Much has been made of the Obama administration’s decision to set up shop in Jordan under the pretense of containing the Syrian conflict and of training so-called moderate elements in the Syrian rebel opposition. That is the pretense that has so far been publicized in the news media and is thus the pretense that critics have denounced as a matter of policy.
The popular refrain among those who oppose US intervention in Syria has been that the Obama administration is siding with Sunni jihadists to unseat the Assad regime. I’ve argued that is not what is happening, or at least that it is grossly oversimplified.
Another piece of the puzzle has been made public with a report from journalist Phil Sands who interviewed one of the Syrian rebel commanders that met with US officials in Jordan. According to him, “the Americans were more interested in talking about Jabhat Al Nusra, the Al Qaeda-affiliated group waging war on the Syrian regime, than they were in helping the rebels advance on Damascus.”
The Americans began discussing the possibility of drone strikes on Al Nusra camps inside Syria and tried to enlist the rebels to fight their fellow insurgents.
“The US intelligence officer said, ‘We can train 30 of your fighters a month, and we want you to fight Al Nusra’,” the rebel commander recalled.
Opposition forces should be uniting against Mr Al Assad’s more powerful and better-equipped army, not waging war among themselves, the rebel commander replied. The response from a senior US intelligence officer was blunt.
“I’m not going to lie to you. We’d prefer you fight Al Nusra now, and then fight Assad’s army. You should kill these Nusra people. We’ll do it if you don’t,” the rebel leader quoted the officer as saying.
What the commander says transpired in Jordan illustrates a dilemma that has preoccupied, even paralysed, Syria’s opposition and their international supporters – how to deal with the expanding role of Islamic extremists in the anti-Assad insurgency.
Other meetings with Western and Arab intelligence services have shown a similar obsession with Al Nusra, the commander said.
“All anyone wants is hard information about Al Nusra, it seems to be all they are really interested in. It’s the most valuable commodity you can have when dealing with these intelligence agencies,” he said.
According to this rebel commander, his goal of overthrowing the Assad regime was sidelined in favor of American plans to have the rebels fight among themselves. This falls in line with several other publicly available accounts of the US approach.
In describing Jordan’s role serving as a conduit for arms going to a select group of Syrian rebels, the Guardian reported last month that the US and its allies “have sharply increased their backing of some rebels to try to stop the advances of al-Qaeda-linked groups among them.”
“A push to defeat al-Qaeda, rather than an outright bid to oust Syria’s leader, Bashar al-Assad, is Jordan’s driving force,” the Guardian added.
In addition to the clandestine effort in Jordan to fight the Nusra Front, the Obama administration has also sent the CIA back into Iraq to support Iraqi state militias (the Shiite regime in Baghdad is an ally of Assad, nominally at least) to fight al-Qaeda affiliates pouring into Syria to join the rebellion. The Obama administration even considered a request from the Iraqi government to use drones to bomb Islamist rebel forces along the Iraq-Syria border.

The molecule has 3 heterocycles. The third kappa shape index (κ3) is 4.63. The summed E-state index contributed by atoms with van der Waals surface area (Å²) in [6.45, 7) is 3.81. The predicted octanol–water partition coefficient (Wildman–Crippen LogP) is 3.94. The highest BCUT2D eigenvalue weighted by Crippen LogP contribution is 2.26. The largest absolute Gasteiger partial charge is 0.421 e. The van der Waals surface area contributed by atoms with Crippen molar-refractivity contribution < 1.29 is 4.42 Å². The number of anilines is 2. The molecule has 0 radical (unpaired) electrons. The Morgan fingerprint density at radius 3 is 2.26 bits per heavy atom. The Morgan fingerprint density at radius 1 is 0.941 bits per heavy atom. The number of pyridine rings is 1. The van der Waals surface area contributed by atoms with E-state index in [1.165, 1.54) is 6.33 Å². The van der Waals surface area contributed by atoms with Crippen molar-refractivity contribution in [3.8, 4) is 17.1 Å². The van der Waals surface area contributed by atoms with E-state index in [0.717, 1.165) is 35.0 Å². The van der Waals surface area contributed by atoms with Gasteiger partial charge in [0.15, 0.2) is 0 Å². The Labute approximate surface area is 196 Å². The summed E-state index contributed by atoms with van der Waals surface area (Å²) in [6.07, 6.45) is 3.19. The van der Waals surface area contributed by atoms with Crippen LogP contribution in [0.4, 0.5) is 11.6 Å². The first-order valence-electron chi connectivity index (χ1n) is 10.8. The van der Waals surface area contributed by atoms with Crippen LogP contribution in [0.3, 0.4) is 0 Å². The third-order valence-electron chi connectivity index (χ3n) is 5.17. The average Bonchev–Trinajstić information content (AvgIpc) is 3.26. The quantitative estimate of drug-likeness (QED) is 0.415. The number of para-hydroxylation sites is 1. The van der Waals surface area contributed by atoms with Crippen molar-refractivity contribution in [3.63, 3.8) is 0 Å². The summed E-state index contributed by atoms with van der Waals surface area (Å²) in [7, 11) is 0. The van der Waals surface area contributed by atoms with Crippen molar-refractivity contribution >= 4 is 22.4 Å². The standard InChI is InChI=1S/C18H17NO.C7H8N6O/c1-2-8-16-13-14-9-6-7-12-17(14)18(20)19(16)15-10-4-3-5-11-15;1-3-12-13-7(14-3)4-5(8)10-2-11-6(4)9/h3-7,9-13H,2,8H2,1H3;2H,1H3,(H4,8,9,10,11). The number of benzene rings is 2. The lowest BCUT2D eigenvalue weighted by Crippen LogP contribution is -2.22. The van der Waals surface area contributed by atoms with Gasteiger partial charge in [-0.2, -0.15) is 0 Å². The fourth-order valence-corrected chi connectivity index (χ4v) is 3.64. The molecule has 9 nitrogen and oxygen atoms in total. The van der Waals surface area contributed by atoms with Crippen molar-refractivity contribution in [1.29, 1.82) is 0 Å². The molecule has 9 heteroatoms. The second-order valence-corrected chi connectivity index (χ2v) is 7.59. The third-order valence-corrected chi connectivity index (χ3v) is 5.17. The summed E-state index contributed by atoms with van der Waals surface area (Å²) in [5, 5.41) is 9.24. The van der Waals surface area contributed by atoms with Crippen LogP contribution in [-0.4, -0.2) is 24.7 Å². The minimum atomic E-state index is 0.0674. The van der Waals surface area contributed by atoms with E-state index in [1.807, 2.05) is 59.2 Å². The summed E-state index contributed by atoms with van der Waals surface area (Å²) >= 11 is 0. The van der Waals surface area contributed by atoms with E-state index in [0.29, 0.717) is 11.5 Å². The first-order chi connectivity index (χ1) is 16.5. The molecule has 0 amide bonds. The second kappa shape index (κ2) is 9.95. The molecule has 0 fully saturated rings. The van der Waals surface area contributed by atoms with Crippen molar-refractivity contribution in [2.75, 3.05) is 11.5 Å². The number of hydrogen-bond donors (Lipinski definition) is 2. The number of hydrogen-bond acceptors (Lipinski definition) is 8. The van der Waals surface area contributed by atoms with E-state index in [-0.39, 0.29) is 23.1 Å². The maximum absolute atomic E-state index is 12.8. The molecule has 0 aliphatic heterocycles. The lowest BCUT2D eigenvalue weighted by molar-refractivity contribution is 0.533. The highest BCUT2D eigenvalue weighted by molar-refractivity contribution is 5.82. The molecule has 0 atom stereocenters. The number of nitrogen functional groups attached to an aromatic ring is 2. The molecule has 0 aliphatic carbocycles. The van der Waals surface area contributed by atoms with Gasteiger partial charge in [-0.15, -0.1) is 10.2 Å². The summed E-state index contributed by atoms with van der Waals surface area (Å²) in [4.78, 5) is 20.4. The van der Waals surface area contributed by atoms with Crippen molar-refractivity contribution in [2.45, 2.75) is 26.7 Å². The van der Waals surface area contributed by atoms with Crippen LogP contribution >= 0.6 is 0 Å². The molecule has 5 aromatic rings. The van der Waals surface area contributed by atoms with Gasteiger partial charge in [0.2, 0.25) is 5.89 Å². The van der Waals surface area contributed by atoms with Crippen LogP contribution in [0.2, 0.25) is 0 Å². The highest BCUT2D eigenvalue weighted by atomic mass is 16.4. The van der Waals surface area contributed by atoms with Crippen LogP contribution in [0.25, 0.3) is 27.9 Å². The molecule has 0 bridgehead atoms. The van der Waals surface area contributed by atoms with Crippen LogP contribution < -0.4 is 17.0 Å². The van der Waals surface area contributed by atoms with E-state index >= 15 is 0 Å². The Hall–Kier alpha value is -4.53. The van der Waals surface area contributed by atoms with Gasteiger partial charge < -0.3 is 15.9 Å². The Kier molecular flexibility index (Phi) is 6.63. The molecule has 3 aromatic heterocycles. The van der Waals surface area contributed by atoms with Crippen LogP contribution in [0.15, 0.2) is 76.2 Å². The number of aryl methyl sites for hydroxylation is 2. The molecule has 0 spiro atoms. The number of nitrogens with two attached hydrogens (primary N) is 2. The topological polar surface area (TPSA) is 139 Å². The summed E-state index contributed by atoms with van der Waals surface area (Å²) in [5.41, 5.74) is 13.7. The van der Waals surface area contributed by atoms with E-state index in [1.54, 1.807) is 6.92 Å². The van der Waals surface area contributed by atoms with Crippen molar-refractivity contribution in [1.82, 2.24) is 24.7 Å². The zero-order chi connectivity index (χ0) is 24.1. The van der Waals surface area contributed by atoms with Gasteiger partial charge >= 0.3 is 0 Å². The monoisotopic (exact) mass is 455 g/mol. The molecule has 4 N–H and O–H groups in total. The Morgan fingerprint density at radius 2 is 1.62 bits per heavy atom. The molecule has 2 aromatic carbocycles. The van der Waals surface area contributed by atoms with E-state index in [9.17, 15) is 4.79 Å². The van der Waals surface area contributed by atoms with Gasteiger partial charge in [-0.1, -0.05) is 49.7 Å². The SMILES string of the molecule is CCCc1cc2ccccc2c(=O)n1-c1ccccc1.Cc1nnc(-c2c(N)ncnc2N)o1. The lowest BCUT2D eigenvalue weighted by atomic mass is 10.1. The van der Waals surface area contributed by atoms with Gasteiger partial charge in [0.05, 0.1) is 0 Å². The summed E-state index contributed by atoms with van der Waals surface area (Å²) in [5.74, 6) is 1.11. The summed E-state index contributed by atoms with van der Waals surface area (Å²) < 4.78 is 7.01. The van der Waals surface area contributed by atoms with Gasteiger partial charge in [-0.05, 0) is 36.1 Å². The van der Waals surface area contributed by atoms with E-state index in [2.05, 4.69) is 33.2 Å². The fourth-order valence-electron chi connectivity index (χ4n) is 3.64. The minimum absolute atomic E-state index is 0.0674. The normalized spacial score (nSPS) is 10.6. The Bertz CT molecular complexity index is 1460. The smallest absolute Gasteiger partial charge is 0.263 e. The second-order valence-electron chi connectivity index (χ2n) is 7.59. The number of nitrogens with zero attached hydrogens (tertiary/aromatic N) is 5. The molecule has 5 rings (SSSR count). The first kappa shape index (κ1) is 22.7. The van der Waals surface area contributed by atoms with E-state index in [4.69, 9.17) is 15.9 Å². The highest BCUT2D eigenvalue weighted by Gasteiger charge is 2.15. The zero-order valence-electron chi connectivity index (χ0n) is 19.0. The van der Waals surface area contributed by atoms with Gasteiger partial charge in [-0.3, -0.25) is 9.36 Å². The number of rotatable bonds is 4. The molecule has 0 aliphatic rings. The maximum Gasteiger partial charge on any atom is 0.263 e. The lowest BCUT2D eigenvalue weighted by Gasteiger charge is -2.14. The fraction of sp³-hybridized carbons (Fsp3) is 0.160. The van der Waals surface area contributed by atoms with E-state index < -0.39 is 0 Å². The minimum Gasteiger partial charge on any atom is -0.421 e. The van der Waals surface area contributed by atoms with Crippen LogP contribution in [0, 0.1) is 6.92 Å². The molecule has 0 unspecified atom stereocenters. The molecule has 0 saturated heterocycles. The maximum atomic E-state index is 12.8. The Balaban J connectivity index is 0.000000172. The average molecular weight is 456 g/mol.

It’s true that Obama has sent non-lethal and (indirectly) lethal aid to the rebels, despite the fact that the great bulk of the fighters who actually matter are jihadists. But the truth is, Obama has ruled out sending decisive aid, lethal or non-lethal, to Syria’s rebels. He reportedly overruled the suggestions of former Secretary of State Hillary Clinton, former Defense Secretary Leon Panetta, and Chairman of the Joint Chiefs Martin Dempsey – all of whom advocated arming the rebels. Instead, Obama made policy moves like designating the al-Qaeda in Iraq offshoot in Syria a terrorist organization and pressuring Saudi Arabia not to send heavier arms like anti-aircraft weapons.
As the State Department spokeswoman Victoria Nuland said back in January, even as the US supports the Syrian opposition in some abstract way, it is of utmost importance to “maintain the functions of the state.” Syria may have been floated as a target for regime change by the Bush administration’s most fanciful neoconservatives, but Obama sees the chaos of Sunni jihadists taking control of Syria as a much worse outcome than Assad sticking around a while longer.
That said, this policy shift comes far too late. The Syrian war is now early in its third year and weapons from Washington’s Wahabi zealots in Saudi Arabia and in places like Qatar have undoubtedly made their way into the hands of jihadists. The protracted conflict, as Peter Harling and Sarah Birke write at The Middle East Research and Information Project, “never would have reached such cataclysmic proportions were it not for more than a little help from abroad.”
“The opposition would have thought twice about taking up arms had it not been convinced by shallow shows of Western outrage that it would not be left to face the consequences alone,” they argue.
US foreign policy is constantly remedying the catastrophes it has previously wrought. Bush’s war for regime change in Iraq gave rise to al-Qaeda in Iraq (AQI). Obama’s meddling (and that of his allies in the Gulf) in Syria’s civil conflict prompted AQI to move to Syria and fight Assad as Jabhat al-Nusra. Now the meddling continues to try and eliminate al-Nusra, which has quickly become the foremost element in Syria’s rebellion. It is an endless trail of failures, leading to more interventions, which lead to more failures.